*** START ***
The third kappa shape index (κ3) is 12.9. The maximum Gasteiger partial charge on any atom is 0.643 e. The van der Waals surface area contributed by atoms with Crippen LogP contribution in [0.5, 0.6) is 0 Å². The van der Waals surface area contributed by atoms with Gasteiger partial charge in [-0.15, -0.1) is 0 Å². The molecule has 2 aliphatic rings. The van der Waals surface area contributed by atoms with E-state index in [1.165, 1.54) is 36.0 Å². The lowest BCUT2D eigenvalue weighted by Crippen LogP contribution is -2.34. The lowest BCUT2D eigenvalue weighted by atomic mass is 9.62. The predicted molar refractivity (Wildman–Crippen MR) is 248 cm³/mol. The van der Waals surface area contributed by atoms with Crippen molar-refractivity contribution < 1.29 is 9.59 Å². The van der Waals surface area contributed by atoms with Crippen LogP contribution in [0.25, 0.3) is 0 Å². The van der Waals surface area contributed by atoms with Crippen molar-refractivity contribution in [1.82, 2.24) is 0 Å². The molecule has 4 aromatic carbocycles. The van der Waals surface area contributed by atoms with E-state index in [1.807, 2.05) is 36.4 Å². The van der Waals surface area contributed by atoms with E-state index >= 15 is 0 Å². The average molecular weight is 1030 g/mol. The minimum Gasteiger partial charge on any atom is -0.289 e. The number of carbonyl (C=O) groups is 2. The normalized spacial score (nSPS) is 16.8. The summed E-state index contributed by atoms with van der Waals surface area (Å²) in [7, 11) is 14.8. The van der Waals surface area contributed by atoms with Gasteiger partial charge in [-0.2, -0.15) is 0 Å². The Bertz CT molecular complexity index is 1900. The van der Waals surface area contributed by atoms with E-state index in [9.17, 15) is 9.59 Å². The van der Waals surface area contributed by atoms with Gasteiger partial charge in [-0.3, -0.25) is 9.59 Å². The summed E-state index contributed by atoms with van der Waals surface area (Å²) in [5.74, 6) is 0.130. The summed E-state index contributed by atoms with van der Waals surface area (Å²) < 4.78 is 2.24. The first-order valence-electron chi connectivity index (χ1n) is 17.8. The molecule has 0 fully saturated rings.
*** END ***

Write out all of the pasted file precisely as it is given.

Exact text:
The third kappa shape index (κ3) is 12.9. The maximum Gasteiger partial charge on any atom is 0.643 e. The van der Waals surface area contributed by atoms with Crippen LogP contribution in [0.5, 0.6) is 0 Å². The van der Waals surface area contributed by atoms with Gasteiger partial charge in [-0.15, -0.1) is 0 Å². The molecule has 2 aliphatic rings. The van der Waals surface area contributed by atoms with E-state index in [1.165, 1.54) is 36.0 Å². The lowest BCUT2D eigenvalue weighted by Crippen LogP contribution is -2.34. The lowest BCUT2D eigenvalue weighted by atomic mass is 9.62. The predicted molar refractivity (Wildman–Crippen MR) is 248 cm³/mol. The van der Waals surface area contributed by atoms with Crippen molar-refractivity contribution < 1.29 is 9.59 Å². The van der Waals surface area contributed by atoms with Crippen LogP contribution in [0.25, 0.3) is 0 Å². The van der Waals surface area contributed by atoms with Crippen molar-refractivity contribution in [1.82, 2.24) is 0 Å². The molecule has 4 aromatic carbocycles. The van der Waals surface area contributed by atoms with E-state index in [1.807, 2.05) is 36.4 Å². The van der Waals surface area contributed by atoms with E-state index >= 15 is 0 Å². The average molecular weight is 1030 g/mol. The minimum Gasteiger partial charge on any atom is -0.289 e. The number of carbonyl (C=O) groups is 2. The normalized spacial score (nSPS) is 16.8. The summed E-state index contributed by atoms with van der Waals surface area (Å²) in [7, 11) is 14.8. The van der Waals surface area contributed by atoms with Gasteiger partial charge in [-0.2, -0.15) is 0 Å². The Bertz CT molecular complexity index is 1900. The van der Waals surface area contributed by atoms with E-state index in [9.17, 15) is 9.59 Å². The van der Waals surface area contributed by atoms with Gasteiger partial charge in [-0.3, -0.25) is 9.59 Å². The summed E-state index contributed by atoms with van der Waals surface area (Å²) in [5.74, 6) is 0.130. The summed E-state index contributed by atoms with van der Waals surface area (Å²) < 4.78 is 2.24. The first-order valence-electron chi connectivity index (χ1n) is 17.8. The molecule has 0 fully saturated rings.